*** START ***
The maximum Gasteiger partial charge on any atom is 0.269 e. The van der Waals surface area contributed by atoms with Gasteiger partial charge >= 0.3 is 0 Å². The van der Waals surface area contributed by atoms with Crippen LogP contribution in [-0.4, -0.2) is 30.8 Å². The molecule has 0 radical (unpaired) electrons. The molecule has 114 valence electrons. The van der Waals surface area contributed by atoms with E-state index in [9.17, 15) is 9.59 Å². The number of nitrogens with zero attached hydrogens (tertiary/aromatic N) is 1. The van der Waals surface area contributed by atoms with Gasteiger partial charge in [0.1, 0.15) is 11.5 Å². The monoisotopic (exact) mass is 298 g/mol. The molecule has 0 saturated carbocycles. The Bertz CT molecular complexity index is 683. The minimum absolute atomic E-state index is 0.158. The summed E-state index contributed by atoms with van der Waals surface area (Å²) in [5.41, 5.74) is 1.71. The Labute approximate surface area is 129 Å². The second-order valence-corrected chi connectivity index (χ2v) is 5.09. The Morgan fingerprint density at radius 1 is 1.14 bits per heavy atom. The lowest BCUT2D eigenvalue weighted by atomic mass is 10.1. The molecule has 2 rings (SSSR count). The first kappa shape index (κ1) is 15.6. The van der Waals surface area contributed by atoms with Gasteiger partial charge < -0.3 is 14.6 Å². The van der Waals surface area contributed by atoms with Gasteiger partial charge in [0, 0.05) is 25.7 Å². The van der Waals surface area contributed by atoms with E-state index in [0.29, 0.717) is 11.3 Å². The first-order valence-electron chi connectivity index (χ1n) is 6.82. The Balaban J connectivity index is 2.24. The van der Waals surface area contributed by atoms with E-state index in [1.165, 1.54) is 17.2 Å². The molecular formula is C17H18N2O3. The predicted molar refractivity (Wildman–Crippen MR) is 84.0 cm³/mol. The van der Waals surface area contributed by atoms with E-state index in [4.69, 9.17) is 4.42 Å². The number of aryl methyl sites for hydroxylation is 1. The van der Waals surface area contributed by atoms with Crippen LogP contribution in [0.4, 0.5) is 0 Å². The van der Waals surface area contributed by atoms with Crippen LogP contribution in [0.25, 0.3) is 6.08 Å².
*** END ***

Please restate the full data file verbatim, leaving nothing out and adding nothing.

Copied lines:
The maximum Gasteiger partial charge on any atom is 0.269 e. The van der Waals surface area contributed by atoms with Gasteiger partial charge >= 0.3 is 0 Å². The van der Waals surface area contributed by atoms with Crippen LogP contribution in [-0.4, -0.2) is 30.8 Å². The molecule has 0 radical (unpaired) electrons. The molecule has 114 valence electrons. The van der Waals surface area contributed by atoms with E-state index in [9.17, 15) is 9.59 Å². The number of nitrogens with zero attached hydrogens (tertiary/aromatic N) is 1. The van der Waals surface area contributed by atoms with Gasteiger partial charge in [0.1, 0.15) is 11.5 Å². The monoisotopic (exact) mass is 298 g/mol. The molecule has 0 saturated carbocycles. The Bertz CT molecular complexity index is 683. The minimum absolute atomic E-state index is 0.158. The summed E-state index contributed by atoms with van der Waals surface area (Å²) in [5.41, 5.74) is 1.71. The Labute approximate surface area is 129 Å². The second-order valence-corrected chi connectivity index (χ2v) is 5.09. The Morgan fingerprint density at radius 1 is 1.14 bits per heavy atom. The lowest BCUT2D eigenvalue weighted by atomic mass is 10.1. The molecule has 2 rings (SSSR count). The first kappa shape index (κ1) is 15.6. The van der Waals surface area contributed by atoms with Gasteiger partial charge < -0.3 is 14.6 Å². The van der Waals surface area contributed by atoms with Gasteiger partial charge in [0, 0.05) is 25.7 Å². The van der Waals surface area contributed by atoms with E-state index in [0.29, 0.717) is 11.3 Å². The first-order valence-electron chi connectivity index (χ1n) is 6.82. The Balaban J connectivity index is 2.24. The van der Waals surface area contributed by atoms with E-state index in [1.165, 1.54) is 17.2 Å². The molecular formula is C17H18N2O3. The predicted molar refractivity (Wildman–Crippen MR) is 84.0 cm³/mol. The van der Waals surface area contributed by atoms with E-state index in [4.69, 9.17) is 4.42 Å². The number of aryl methyl sites for hydroxylation is 1. The van der Waals surface area contributed by atoms with Crippen LogP contribution in [0.4, 0.5) is 0 Å². The van der Waals surface area contributed by atoms with Crippen LogP contribution in [0.25, 0.3) is 6.08 Å².